Motivation Articles

Goals That Help, Goals That Hurt

Remember to Think Positive

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Whether you’re brand new to SparkPeople, or a seasoned veteran, you have no doubt noticed that we put a lot of emphasis on setting goals. From the small first steps you take during the "Fast Break" phase, to the long-range visions that shape the new lifestyle you are trying to create, we know that the people who succeed at permanent weight loss are the ones who have chosen their goals wisely and pursued them vigorously.

But how do you know if the goals you set are "wise"—i.e., the right goals for you? Setting goals that don’t suit you can be the root of much avoidable suffering. You can determine whether your goals are helping you or hurting you in three easy steps:

Step 1: Take a close look at the words that express your goals.
Take a moment to read over your goals. If you keep them written in your head, jot them down on paper quickly before you read further. Done? Now look through your goals for any of the following words: NO, NOT, NEVER, STOP, LOSE, REDUCE, LIMIT, or QUIT. If these negative words (or similar ones) play an important role in the way you have stated your goals, you may be setting yourself up for problems. Here’s why.

Words are very powerful! They focus your attention in one area while other possibilities fade away. When words are negative (like those above), their results are negative. When you say, for example, that you will "Stop eating chocolate," what are you really doing? You are focusing your attention on the very thing you want to avoid—chocolate. IF going without something you want when it is always on your mind were easy, this might work. But, we all know that "out of sight, out of mind, out of reach" works a lot better.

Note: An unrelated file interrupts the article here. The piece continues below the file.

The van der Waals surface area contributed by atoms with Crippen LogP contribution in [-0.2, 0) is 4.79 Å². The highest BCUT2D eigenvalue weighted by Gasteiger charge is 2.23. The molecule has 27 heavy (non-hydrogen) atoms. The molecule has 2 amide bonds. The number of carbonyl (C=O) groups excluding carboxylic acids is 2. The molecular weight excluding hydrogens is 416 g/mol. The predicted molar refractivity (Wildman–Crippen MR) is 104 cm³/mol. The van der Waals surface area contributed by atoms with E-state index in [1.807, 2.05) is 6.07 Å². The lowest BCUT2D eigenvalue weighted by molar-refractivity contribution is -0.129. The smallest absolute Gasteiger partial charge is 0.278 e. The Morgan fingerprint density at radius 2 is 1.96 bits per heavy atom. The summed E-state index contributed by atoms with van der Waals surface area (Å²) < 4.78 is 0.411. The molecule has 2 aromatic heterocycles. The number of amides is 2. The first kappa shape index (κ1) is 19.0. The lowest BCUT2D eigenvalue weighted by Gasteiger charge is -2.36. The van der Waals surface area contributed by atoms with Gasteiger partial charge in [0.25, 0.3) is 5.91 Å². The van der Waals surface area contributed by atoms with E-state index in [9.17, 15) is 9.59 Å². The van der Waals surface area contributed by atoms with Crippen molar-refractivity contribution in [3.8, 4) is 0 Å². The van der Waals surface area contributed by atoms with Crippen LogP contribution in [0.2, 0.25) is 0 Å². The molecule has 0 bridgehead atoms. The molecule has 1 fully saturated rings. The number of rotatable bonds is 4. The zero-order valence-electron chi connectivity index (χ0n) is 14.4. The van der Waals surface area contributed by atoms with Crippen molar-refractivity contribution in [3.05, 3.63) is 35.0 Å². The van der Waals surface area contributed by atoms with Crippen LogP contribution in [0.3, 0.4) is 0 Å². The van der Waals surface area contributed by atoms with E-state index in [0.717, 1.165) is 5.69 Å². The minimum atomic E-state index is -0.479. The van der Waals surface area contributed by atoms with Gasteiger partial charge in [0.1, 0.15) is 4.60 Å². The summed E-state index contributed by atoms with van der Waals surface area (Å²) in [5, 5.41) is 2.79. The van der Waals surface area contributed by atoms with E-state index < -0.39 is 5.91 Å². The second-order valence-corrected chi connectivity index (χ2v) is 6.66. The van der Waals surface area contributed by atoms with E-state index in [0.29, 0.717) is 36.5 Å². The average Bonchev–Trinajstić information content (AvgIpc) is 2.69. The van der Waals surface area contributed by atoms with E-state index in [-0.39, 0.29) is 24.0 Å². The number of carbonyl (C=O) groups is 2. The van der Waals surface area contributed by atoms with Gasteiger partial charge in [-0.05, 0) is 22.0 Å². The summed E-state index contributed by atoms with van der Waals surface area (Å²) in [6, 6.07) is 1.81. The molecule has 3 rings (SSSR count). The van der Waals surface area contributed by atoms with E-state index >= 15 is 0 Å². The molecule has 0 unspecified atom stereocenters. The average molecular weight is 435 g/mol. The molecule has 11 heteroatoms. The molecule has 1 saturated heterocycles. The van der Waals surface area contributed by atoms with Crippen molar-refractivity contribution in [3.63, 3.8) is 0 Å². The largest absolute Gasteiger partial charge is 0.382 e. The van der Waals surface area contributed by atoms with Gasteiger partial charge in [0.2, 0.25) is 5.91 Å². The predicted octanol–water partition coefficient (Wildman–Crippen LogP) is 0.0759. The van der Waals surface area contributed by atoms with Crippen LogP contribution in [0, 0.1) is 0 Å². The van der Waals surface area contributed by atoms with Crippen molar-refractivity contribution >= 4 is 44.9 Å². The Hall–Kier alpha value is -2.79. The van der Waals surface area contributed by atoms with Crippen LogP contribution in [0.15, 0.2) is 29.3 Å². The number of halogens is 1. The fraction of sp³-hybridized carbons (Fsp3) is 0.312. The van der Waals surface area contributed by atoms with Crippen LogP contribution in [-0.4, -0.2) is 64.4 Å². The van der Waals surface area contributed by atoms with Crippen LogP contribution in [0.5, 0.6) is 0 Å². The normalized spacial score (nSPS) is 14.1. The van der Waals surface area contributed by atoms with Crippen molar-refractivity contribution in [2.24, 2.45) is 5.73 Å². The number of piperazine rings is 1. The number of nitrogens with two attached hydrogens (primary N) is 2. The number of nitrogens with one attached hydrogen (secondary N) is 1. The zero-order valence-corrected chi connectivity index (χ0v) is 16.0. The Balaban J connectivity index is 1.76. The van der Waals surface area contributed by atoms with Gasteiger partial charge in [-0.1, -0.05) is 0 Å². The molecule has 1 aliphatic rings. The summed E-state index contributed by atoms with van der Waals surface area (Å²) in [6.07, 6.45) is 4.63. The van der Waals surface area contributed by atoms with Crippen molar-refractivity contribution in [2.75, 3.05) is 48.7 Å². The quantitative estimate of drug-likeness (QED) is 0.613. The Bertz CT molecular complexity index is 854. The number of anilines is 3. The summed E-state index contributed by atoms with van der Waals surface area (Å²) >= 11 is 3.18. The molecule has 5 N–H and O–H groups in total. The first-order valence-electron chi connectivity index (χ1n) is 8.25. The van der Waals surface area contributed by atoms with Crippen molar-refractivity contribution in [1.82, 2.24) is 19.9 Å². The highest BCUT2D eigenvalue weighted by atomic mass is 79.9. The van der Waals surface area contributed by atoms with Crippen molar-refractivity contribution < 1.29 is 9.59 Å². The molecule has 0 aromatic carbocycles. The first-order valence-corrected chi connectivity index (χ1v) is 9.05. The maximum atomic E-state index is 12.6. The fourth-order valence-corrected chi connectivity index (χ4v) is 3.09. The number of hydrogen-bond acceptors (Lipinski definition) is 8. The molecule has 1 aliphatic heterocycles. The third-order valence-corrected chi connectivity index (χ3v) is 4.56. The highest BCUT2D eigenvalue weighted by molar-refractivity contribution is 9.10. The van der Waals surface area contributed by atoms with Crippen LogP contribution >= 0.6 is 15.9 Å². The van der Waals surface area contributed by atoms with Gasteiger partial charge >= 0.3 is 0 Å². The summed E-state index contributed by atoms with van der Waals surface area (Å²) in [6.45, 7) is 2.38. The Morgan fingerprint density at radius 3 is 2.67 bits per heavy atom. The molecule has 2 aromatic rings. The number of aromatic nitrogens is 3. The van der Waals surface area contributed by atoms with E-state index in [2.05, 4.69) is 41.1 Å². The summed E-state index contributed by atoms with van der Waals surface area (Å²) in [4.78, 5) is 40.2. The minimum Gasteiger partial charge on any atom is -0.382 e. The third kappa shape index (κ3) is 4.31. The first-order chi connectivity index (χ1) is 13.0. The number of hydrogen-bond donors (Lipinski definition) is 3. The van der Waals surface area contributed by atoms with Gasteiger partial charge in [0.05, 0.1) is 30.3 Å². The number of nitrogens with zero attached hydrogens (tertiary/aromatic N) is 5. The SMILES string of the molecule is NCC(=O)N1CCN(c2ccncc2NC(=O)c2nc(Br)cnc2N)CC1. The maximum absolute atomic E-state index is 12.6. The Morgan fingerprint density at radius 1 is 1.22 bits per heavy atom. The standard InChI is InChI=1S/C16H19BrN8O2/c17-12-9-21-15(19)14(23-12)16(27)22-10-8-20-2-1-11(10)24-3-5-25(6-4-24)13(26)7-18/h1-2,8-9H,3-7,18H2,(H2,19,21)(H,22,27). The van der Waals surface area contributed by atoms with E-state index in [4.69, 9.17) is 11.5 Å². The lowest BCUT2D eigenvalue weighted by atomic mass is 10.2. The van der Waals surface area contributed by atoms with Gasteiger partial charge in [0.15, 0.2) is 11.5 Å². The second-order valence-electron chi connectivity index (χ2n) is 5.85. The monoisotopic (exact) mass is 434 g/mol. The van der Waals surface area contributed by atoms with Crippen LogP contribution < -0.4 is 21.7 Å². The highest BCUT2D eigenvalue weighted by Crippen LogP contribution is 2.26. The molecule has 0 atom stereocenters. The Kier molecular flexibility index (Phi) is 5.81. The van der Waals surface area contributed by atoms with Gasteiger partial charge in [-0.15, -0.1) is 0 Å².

Step 2: Do your goals deprive you of something you want (or think you want)?
If so, you’re just setting yourself up for feelings of deprivation, resentment, and rebelliousness. How many times have you gone a day, a week, or even longer without caving in to a food on your forbidden list, only to find yourself binging on it later, as if out of sheer spite? Contrary to belief, making something off-limits isn’t the best way to maintain control. It'll get that 2-year-old inside us really geared up to do battle.

Step 3: Do your goals set you up for failure?
Framing your goals in negative terms creates an all-or-nothing situation, where even one small slip means failure. And we all know where this leads—"Well, I’ve already blown it, I might as well enjoy it and start over tomorrow," which turns into next week, next month, or next year. Soon you feel like you can’t control your own behavior, but aren’t sure what to do about it.

It all starts with the words.

The great thing about having the capacity for language is that we can use words to help ourselves want what it is best for us to have.

Framing your goals in positive terms makes reaching them that much easier. Positive words allow you to:
  • Focus on what you really want, and on what is helpful and achievable. This creates positive energy and momentum instead of feelings of deprivation and resentment.
  • Adjust your plans when you have the inevitable slip-up or bad day. Instead of giving up when you mess up, you can make small changes to balance things out.
  • Check in with yourself before you act. Ask yourself if what you are about to eat will help you reach your goals.